Shin Megami Tensei: Devil Survivor 2 Review

Developer: Atlus / Publisher: Atlus / Played on: Nintendo DS / Price: $29.99 / ESRB: Teen (Blood, Violence, Alcohol Reference, Use of Tobacco, Suggestive Themes, Language)

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What’s that? Another tragedy has befallen Japan and demons are at the center of it all? Hmm, must be another Shin Megami Tensei game. Devil Survivor 2 is the follow-up to the RPG/strategy hybrid Devil Survivor (which saw a recent remake on the 3DS), and it has you once again controlling a group of young heroes as they unravel the mysteries surrounding the most recent trip Earth has taken to its ultimate destruction. I know it’s terrible that the world is in shambles, but if mass destruction is this much fun, count me in, baby!

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Story

Devil Survivor 2 leans heavily on narrative to draw players in, and thankfully the story is one of the game’s strongest parts. When three friends, Daichi, Io, and yourself, discover that the rumors about a website that predicts when a person will die are true, their lives as they know them end. Literally. The three friends get killed in a subway accident (as predicted by the website) but are granted new life by a demon who gives them the ability to summon creatures to their side via cell phone.

When the three regain consciousness and return to the surface they find Tokyo to be in shambles. Not only that, but demons have appeared and are causing even more mayhem. Before long you run into the secretive group JPs, which is using demons much like the ones you can summon from your cell phones to try and understand why Tokyo has been destroyed.

Devil Survivor 2 follows many of the precedents set by the first game: Japan has been devastated by an unknown force, people are controlling monsters, secret agendas and plot twists are aplenty, and there’s only a few days left before Earth is completely doomed. The shit hits the fan quick in the game, hooking you from the early minutes of the story, and throwing you into the thick of things right off the bat.

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Helping the story move along are the people you’ll meet. Each character feels like they have a personality and motivation for doing what they’re doing: Yamato, the leader of JPs, fights to save the planet because his family has done so for ages; Joe has already lost everything but fights because it is right; and Hinako tries her hardest to protect everyone she meets. A new addition not seen in the first game or the remake is the Fate system. By talking with characters you can increase their Fate, which gives benefits during battles like increased stats and also allows the use of even more powerful demons.

But every choice in the game comes at a cost: spend too much time talking to friends and avoiding your mission and you may see permanent changes to your story, such as characters dying for good and effecting the ending of the game. The story is constantly building, adding more and more layers to the base problem without introducing too much to make things overly complicated. However, the pacing isn’t always on track, as some parts of the story tend to drag on. Expect to read through upwards of 20 minutes of dialogue between battles, especially towards the end game. If you’ve played the previous game you’ll understand the structure of Devil Survivor 2.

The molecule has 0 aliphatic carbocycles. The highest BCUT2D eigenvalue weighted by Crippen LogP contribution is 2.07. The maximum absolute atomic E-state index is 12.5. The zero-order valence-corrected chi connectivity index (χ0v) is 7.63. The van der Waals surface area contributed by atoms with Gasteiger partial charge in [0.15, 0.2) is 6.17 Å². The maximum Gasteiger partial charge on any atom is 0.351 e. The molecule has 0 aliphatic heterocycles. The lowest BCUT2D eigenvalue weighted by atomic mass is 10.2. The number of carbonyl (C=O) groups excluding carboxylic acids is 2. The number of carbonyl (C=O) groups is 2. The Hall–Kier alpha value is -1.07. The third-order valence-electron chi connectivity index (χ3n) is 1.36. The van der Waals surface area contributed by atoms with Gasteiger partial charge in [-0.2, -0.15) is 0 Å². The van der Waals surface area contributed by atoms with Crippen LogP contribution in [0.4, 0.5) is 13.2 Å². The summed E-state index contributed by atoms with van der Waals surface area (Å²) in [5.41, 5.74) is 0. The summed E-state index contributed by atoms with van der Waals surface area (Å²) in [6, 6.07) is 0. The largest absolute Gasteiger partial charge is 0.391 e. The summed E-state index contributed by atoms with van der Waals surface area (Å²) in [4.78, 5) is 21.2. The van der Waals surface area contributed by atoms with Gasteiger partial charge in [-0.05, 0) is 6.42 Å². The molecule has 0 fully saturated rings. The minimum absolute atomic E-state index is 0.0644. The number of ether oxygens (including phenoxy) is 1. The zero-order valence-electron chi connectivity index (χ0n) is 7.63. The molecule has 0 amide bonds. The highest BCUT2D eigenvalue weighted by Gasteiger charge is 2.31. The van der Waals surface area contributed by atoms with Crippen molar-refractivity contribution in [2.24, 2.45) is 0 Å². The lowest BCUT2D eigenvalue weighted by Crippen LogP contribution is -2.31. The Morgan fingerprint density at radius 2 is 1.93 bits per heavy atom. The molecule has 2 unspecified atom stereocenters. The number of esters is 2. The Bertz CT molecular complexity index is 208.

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Gameplay

The first Devil Survivor successfully combined RPG battles with Real-Time Strategy mechanics, and Devi Survivor 2 makes little change to this formula. Your party of up to four appears on an isometric map along with all your foes (much like you’d see in Final Fantasy Tactics). Engaging a foe in battle switches to a more traditional RPG view and has you facing your enemies directly (ala Dragon Quest). A team is made up of three combatants: a leader (in most cases a human) positioned in the middle, and two demons at either side.

A team is defeated when their leader in the middle falls, even if the outer demons are still left standing. But taking out demons first then the leader is recommended because leaders take less damage and are harder to hit when their allies stand by their sides. Much like other RPGs, enemies have certain elemental attacks they are more or less resistant too, and properly exploiting these weakness and strengths is key. Proficient battling can lead to valuable rewards, like extra turns in combat, more money earned at the end of the fight, and even items you can use when fusing demons (which we’ll get to in a minute).